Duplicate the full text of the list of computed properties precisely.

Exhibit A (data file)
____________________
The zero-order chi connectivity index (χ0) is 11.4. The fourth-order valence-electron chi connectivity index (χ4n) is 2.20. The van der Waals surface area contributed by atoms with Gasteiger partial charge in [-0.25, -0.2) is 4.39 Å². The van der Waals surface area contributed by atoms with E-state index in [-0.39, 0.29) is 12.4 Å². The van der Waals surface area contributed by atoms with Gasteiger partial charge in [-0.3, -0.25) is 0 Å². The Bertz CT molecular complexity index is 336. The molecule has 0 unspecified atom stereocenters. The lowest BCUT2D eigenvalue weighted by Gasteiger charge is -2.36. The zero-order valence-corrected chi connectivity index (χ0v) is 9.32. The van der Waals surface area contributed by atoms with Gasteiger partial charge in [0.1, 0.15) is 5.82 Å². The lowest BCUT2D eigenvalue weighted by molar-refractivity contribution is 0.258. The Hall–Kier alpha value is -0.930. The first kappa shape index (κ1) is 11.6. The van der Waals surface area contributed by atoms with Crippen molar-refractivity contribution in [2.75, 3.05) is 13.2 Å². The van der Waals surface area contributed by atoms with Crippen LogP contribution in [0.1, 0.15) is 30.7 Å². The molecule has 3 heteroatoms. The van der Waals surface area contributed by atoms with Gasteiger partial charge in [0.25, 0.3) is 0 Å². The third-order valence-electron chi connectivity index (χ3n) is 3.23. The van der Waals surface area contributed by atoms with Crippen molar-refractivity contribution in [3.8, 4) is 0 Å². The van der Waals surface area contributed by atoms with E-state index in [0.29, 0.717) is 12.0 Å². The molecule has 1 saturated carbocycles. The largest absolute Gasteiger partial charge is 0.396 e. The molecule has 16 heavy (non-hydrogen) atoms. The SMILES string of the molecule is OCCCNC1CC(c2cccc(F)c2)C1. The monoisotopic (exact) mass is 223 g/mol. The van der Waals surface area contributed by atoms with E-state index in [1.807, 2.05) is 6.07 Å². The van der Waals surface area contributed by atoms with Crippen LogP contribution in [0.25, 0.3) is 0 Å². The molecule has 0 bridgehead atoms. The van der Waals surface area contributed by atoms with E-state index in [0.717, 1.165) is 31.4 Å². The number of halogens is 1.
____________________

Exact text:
The zero-order chi connectivity index (χ0) is 11.4. The fourth-order valence-electron chi connectivity index (χ4n) is 2.20. The van der Waals surface area contributed by atoms with Gasteiger partial charge in [-0.25, -0.2) is 4.39 Å². The van der Waals surface area contributed by atoms with E-state index in [-0.39, 0.29) is 12.4 Å². The van der Waals surface area contributed by atoms with Gasteiger partial charge in [-0.3, -0.25) is 0 Å². The Bertz CT molecular complexity index is 336. The molecule has 0 unspecified atom stereocenters. The lowest BCUT2D eigenvalue weighted by Gasteiger charge is -2.36. The zero-order valence-corrected chi connectivity index (χ0v) is 9.32. The van der Waals surface area contributed by atoms with Gasteiger partial charge in [0.1, 0.15) is 5.82 Å². The lowest BCUT2D eigenvalue weighted by molar-refractivity contribution is 0.258. The Hall–Kier alpha value is -0.930. The first kappa shape index (κ1) is 11.6. The van der Waals surface area contributed by atoms with Crippen molar-refractivity contribution in [2.75, 3.05) is 13.2 Å². The van der Waals surface area contributed by atoms with Crippen LogP contribution in [0.1, 0.15) is 30.7 Å². The molecule has 3 heteroatoms. The van der Waals surface area contributed by atoms with Gasteiger partial charge in [0.25, 0.3) is 0 Å². The third-order valence-electron chi connectivity index (χ3n) is 3.23. The van der Waals surface area contributed by atoms with Crippen molar-refractivity contribution in [3.8, 4) is 0 Å². The van der Waals surface area contributed by atoms with E-state index in [0.29, 0.717) is 12.0 Å². The molecule has 1 saturated carbocycles. The largest absolute Gasteiger partial charge is 0.396 e. The molecule has 16 heavy (non-hydrogen) atoms. The SMILES string of the molecule is OCCCNC1CC(c2cccc(F)c2)C1. The monoisotopic (exact) mass is 223 g/mol. The van der Waals surface area contributed by atoms with E-state index in [1.807, 2.05) is 6.07 Å². The van der Waals surface area contributed by atoms with Crippen LogP contribution in [0.25, 0.3) is 0 Å². The molecule has 0 bridgehead atoms. The van der Waals surface area contributed by atoms with E-state index in [0.717, 1.165) is 31.4 Å². The number of halogens is 1.